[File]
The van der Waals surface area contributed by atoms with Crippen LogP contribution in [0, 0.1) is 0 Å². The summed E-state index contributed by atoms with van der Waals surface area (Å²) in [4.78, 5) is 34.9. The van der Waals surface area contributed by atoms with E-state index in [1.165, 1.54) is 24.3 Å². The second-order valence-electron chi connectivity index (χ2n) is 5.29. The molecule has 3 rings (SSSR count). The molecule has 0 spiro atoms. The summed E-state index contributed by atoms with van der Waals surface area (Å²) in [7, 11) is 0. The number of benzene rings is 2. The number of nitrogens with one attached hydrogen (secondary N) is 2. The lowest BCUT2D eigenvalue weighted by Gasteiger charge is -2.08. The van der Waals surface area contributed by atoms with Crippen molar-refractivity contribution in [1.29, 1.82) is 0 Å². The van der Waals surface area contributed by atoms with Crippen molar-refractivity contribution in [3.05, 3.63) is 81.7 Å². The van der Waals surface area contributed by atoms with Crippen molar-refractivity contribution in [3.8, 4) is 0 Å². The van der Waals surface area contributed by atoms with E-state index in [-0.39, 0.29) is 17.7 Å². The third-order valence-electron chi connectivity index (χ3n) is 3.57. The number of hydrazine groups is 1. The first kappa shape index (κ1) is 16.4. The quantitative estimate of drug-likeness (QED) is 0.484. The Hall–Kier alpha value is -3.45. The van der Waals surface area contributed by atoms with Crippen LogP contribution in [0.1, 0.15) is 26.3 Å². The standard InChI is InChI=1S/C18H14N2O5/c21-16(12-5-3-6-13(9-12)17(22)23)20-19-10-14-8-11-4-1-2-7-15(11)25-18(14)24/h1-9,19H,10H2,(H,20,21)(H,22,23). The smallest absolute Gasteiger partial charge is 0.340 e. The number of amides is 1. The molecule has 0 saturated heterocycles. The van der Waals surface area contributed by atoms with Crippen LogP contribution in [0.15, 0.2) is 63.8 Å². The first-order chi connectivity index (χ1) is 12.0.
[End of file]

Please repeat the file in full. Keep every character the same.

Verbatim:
The van der Waals surface area contributed by atoms with Crippen LogP contribution in [0, 0.1) is 0 Å². The summed E-state index contributed by atoms with van der Waals surface area (Å²) in [4.78, 5) is 34.9. The van der Waals surface area contributed by atoms with E-state index in [1.165, 1.54) is 24.3 Å². The second-order valence-electron chi connectivity index (χ2n) is 5.29. The molecule has 3 rings (SSSR count). The molecule has 0 spiro atoms. The summed E-state index contributed by atoms with van der Waals surface area (Å²) in [7, 11) is 0. The number of benzene rings is 2. The number of nitrogens with one attached hydrogen (secondary N) is 2. The lowest BCUT2D eigenvalue weighted by Gasteiger charge is -2.08. The van der Waals surface area contributed by atoms with Crippen molar-refractivity contribution in [1.29, 1.82) is 0 Å². The van der Waals surface area contributed by atoms with Crippen molar-refractivity contribution in [3.05, 3.63) is 81.7 Å². The van der Waals surface area contributed by atoms with Crippen molar-refractivity contribution in [3.8, 4) is 0 Å². The van der Waals surface area contributed by atoms with E-state index in [-0.39, 0.29) is 17.7 Å². The third-order valence-electron chi connectivity index (χ3n) is 3.57. The number of hydrazine groups is 1. The first kappa shape index (κ1) is 16.4. The quantitative estimate of drug-likeness (QED) is 0.484. The Hall–Kier alpha value is -3.45. The van der Waals surface area contributed by atoms with Crippen LogP contribution in [0.1, 0.15) is 26.3 Å². The standard InChI is InChI=1S/C18H14N2O5/c21-16(12-5-3-6-13(9-12)17(22)23)20-19-10-14-8-11-4-1-2-7-15(11)25-18(14)24/h1-9,19H,10H2,(H,20,21)(H,22,23). The smallest absolute Gasteiger partial charge is 0.340 e. The number of amides is 1. The molecule has 0 saturated heterocycles. The van der Waals surface area contributed by atoms with Crippen LogP contribution in [0.15, 0.2) is 63.8 Å². The first-order chi connectivity index (χ1) is 12.0.